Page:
As I drive away I ask the women, the three who dared to get in my car, what happened.
The girl, the one whose cat is sick, pipes up first, sitting forward and dropping her arms over the front seat.
“I was sitting there, you know, in the accordion part of the bus, playing a game on my phone, when I heard a weird noise, cause like, I lost my headphones yesterday, so I couldn’t listen to my music. Anyway, there was this sound like gravel kicking up under the tires, but I didn’t really think about it first, I just kept playing my game. Then there was a smell, but I ignored it, most of the busses stink, and then there were people moving from the back of the bus yelling to the driver to stop, that there was smoke and fire! He got on the PA and told everyone to get off the bus and we did. And then, like we were all just standing around outside the bus and I noticed there was a shitload of stuff, oil or something, pouring out under the bus, right where I was sitting. I saw the bus driver with a fire extinguisher so I yelled to everyone to get away as fast as possible, you know, just in case it exploded.” She took a breath, like there was more to say.
“Anyway, nothing exploded. We just had to wait for another bus.”
The woman in the front, the one with the little dog, nods and says she had been in the back of the bus and smelled the smoke before she saw the fire. She pushed the stop button just when everyone else started to get up and yell to the bus driver.
I adjust the rearview mirror to look at the lady with the big bauble necklace. She looks a little more shaken up than the other two and is clutching her purse to her chest. I guessed she is out of her comfort zone.
I skip Marilyn, thinking he is a little hard core for the older women, not that the next song is guaranteed to be better. Still, my playlist was filled with a ton of songs from all over place and time, my music, my Mom’s music, it was always a crapshoot as to what would be next. Eminem, skip, Nirvana, skip, Sisters of Mercy, skip. The first chords of Pink singing Sober hits the speakers. I let it play.
I look down at the little dog on the passenger side floor, thankful he is not yapping, hoping he didn’t need to pee. I remembered I need to pee.
We ride for a few minutes not talking, I skip songs again and Mad World comes on, you know, the version from Donnie Darko, which is way better than the original.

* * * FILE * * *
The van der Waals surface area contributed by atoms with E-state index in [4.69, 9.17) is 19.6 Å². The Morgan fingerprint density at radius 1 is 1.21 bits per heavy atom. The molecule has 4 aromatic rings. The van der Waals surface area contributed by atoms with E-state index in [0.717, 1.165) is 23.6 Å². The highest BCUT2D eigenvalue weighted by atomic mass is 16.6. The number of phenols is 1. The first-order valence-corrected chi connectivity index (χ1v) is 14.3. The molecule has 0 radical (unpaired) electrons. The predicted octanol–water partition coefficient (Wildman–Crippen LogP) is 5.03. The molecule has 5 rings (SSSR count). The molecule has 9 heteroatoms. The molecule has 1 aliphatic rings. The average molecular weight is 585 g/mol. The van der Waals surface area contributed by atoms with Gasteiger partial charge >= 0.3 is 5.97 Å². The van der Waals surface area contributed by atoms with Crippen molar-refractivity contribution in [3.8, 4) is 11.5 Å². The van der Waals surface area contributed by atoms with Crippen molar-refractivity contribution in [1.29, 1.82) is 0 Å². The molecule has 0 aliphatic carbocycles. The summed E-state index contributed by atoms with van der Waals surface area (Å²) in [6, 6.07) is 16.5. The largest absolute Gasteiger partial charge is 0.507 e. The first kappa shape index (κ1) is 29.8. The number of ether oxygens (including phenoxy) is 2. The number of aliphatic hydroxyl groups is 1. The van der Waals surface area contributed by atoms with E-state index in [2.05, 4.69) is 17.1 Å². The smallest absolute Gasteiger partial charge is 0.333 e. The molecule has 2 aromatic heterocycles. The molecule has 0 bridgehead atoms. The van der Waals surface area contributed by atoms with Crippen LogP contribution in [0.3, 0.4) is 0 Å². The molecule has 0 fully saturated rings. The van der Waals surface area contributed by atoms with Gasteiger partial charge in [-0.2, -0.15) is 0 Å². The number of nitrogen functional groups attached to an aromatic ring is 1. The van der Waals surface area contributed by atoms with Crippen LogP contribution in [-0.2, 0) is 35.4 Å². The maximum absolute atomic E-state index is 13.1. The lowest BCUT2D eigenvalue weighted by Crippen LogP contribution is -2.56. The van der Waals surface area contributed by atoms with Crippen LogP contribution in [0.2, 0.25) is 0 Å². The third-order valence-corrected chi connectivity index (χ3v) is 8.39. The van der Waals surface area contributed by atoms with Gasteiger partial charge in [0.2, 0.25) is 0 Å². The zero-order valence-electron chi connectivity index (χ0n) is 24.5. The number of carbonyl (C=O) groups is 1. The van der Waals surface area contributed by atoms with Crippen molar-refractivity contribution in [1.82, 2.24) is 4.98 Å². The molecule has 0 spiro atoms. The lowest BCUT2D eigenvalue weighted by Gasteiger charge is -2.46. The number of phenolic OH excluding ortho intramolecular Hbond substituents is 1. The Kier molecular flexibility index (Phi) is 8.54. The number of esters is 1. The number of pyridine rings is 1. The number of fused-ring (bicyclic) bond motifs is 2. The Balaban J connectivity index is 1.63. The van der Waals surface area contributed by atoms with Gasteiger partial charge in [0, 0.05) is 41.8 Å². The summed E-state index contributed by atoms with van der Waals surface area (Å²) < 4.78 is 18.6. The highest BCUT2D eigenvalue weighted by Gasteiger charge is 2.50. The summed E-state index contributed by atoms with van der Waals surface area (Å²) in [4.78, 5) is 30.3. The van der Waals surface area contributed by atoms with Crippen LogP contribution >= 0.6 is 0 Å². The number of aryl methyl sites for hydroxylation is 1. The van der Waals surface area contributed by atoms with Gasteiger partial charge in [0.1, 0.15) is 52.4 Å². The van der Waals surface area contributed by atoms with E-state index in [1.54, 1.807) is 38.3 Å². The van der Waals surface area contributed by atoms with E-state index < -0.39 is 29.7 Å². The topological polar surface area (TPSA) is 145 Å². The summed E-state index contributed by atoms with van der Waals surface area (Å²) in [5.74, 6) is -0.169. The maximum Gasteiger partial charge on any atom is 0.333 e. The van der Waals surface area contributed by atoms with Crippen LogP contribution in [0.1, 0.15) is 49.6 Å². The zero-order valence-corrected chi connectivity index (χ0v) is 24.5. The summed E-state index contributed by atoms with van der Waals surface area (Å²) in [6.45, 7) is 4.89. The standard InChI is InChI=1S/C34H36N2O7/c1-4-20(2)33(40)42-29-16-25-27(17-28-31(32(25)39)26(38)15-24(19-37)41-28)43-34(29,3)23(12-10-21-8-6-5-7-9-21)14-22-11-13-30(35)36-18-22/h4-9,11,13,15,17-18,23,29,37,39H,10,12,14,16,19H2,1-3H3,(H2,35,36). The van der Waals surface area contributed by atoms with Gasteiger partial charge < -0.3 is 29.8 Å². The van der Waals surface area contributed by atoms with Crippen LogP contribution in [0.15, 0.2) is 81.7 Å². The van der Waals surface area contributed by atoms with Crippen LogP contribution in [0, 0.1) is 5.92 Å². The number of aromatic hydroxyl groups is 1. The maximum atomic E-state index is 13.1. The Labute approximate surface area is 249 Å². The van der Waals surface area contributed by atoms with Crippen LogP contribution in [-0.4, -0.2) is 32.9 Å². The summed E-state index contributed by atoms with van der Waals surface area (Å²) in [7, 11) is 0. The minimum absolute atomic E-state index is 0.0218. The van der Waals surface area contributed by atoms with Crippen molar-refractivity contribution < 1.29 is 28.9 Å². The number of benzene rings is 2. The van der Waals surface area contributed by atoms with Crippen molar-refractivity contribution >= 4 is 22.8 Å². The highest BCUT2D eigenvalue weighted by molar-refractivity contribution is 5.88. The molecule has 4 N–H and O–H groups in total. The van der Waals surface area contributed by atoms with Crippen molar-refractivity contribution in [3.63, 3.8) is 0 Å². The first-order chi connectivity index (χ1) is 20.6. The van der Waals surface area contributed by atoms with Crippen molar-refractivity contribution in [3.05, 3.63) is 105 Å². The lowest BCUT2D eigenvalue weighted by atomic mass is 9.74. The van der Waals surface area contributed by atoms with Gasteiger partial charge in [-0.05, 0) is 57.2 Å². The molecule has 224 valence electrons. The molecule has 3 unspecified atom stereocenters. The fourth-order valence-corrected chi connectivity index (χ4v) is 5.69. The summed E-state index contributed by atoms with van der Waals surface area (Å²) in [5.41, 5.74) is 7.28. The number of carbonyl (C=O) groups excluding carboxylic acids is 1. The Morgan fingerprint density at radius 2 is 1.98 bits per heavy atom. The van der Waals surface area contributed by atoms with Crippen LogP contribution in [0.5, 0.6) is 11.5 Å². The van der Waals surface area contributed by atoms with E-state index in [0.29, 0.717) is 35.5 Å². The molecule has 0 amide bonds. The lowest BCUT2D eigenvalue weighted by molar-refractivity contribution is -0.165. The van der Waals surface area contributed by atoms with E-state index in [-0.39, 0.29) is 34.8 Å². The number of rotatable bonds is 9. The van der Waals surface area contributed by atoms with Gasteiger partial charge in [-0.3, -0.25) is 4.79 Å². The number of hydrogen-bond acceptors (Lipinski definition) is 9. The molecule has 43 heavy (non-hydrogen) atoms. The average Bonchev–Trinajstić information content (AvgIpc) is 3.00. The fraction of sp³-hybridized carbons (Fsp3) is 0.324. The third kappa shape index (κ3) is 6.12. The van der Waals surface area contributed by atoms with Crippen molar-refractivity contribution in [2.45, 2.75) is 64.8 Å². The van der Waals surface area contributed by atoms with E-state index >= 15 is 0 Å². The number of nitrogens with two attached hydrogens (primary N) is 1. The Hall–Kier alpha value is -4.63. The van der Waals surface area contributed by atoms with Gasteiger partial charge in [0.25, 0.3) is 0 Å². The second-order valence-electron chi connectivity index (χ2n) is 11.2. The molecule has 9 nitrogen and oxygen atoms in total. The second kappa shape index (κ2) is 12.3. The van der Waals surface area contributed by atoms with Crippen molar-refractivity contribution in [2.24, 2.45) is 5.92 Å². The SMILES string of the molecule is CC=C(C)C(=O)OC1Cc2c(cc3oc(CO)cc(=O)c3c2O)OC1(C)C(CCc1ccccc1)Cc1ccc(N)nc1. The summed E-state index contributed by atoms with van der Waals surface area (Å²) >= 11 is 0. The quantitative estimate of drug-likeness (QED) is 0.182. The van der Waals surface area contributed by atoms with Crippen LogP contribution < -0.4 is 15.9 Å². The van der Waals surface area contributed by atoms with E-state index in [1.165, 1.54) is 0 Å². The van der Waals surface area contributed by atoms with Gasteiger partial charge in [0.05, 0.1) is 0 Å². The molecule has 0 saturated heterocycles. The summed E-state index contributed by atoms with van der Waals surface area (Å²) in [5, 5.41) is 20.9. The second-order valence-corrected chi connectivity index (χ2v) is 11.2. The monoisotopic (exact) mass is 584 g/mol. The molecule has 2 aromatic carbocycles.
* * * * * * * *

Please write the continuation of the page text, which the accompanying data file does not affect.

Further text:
I ask everyone if it is okay to drop them at the bus station.
The bauble lady raises her voice above the music: “The bus station is fine. Thank you, young man, for stopping to pick us up. It is the kindest thing I have experienced for quite some time. I truly appreciate it.”
I blush, glad no one can see in the dark. People often thought I was a guy, especially since the chemo, because I am tall and wear skull bandannas to mask my own bare skull. It was me and Mom’s private joke; she had done the same.
Short dog lady reaches out and touches my hand, the one on the stick shift. “Yes, thank you, I have to get home and take care of my grandchildren, their mother works the night shift this week. I am already late…”
Sick cat kid yells out from the back, “Yeah, thanks dude. It was really cool that you stopped.” She paused, “You got a nice ride.”
Everyone falls into an awkward silence.
We cross the bridge onto the island and as I pull into the bus loop my Mom’s favorite song starts playing, The Rose.
Dog lady, the grandma, opens the door and steps onto the pavement. She bends down and says: “Thank you again, for stopping. As I said, I have to run, my daughter is waiting for me.” As she walks away she calls out, “You have restored my faith in young people!”
I open my door and get out, tilting the seat forward for the kid. She nimbly squeezes past me, thanking me again. Without another word, she darts away, blending quickly into the dark night.
By now Bauble lady has struggled out of the car. Over the roof she asks if I want money for gas. I think again about my Mom, who had met my father one random day when she stopped along a scorching desert highway, taking a chance to give a ride to a complete stranger whose car had broken down.
“No thanks. Just promise me you will pass it on. That’s what my Mom always said, if you can’t help the exact person who helped you, you can always do a random good deed for someone else. And if you think it will shock the people you are trying to help, then you have no choice but to do it.”
She adjusts her big necklace, which is a bit askew after getting out of the car. She touches her poofy hair. “I promise to pass it on, although I cannot promise to shock anyone.” She gives me a little wave and walks away from the car, toward the block of apartments on the other side of the bus loop.
As I get back in the car my bladder contracts from the cold, reminding me that I really need to pee. If I hadn’t stopped, I would have been home by now. I hope I will make it. I don’t want to ruin the leather seats.